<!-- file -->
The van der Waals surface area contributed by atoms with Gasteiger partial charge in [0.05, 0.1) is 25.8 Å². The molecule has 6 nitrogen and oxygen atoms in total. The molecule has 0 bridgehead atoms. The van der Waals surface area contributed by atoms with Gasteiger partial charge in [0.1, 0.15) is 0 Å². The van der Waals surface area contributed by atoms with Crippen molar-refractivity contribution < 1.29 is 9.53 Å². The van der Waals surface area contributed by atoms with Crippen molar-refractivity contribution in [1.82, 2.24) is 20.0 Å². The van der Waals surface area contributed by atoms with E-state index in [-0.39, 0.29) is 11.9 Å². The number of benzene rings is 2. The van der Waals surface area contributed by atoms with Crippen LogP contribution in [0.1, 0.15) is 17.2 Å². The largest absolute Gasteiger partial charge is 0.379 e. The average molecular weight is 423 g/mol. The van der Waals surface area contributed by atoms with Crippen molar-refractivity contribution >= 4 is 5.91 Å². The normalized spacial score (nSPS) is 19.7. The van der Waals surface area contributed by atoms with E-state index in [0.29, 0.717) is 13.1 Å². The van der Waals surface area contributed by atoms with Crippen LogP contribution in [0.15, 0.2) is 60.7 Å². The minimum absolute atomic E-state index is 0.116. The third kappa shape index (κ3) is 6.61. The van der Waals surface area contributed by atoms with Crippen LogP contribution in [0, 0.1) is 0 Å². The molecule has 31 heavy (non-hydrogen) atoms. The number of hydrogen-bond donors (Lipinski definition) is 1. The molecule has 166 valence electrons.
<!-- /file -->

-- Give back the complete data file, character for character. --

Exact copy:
The van der Waals surface area contributed by atoms with Gasteiger partial charge in [0.05, 0.1) is 25.8 Å². The molecule has 6 nitrogen and oxygen atoms in total. The molecule has 0 bridgehead atoms. The van der Waals surface area contributed by atoms with Gasteiger partial charge in [0.1, 0.15) is 0 Å². The van der Waals surface area contributed by atoms with Crippen molar-refractivity contribution < 1.29 is 9.53 Å². The van der Waals surface area contributed by atoms with Crippen molar-refractivity contribution in [1.82, 2.24) is 20.0 Å². The van der Waals surface area contributed by atoms with E-state index in [-0.39, 0.29) is 11.9 Å². The number of benzene rings is 2. The van der Waals surface area contributed by atoms with Crippen LogP contribution in [0.1, 0.15) is 17.2 Å². The largest absolute Gasteiger partial charge is 0.379 e. The average molecular weight is 423 g/mol. The van der Waals surface area contributed by atoms with Crippen molar-refractivity contribution >= 4 is 5.91 Å². The normalized spacial score (nSPS) is 19.7. The van der Waals surface area contributed by atoms with E-state index in [0.29, 0.717) is 13.1 Å². The van der Waals surface area contributed by atoms with Crippen LogP contribution in [0.15, 0.2) is 60.7 Å². The minimum absolute atomic E-state index is 0.116. The third kappa shape index (κ3) is 6.61. The van der Waals surface area contributed by atoms with Crippen LogP contribution in [0, 0.1) is 0 Å². The molecule has 31 heavy (non-hydrogen) atoms. The number of hydrogen-bond donors (Lipinski definition) is 1. The molecule has 166 valence electrons.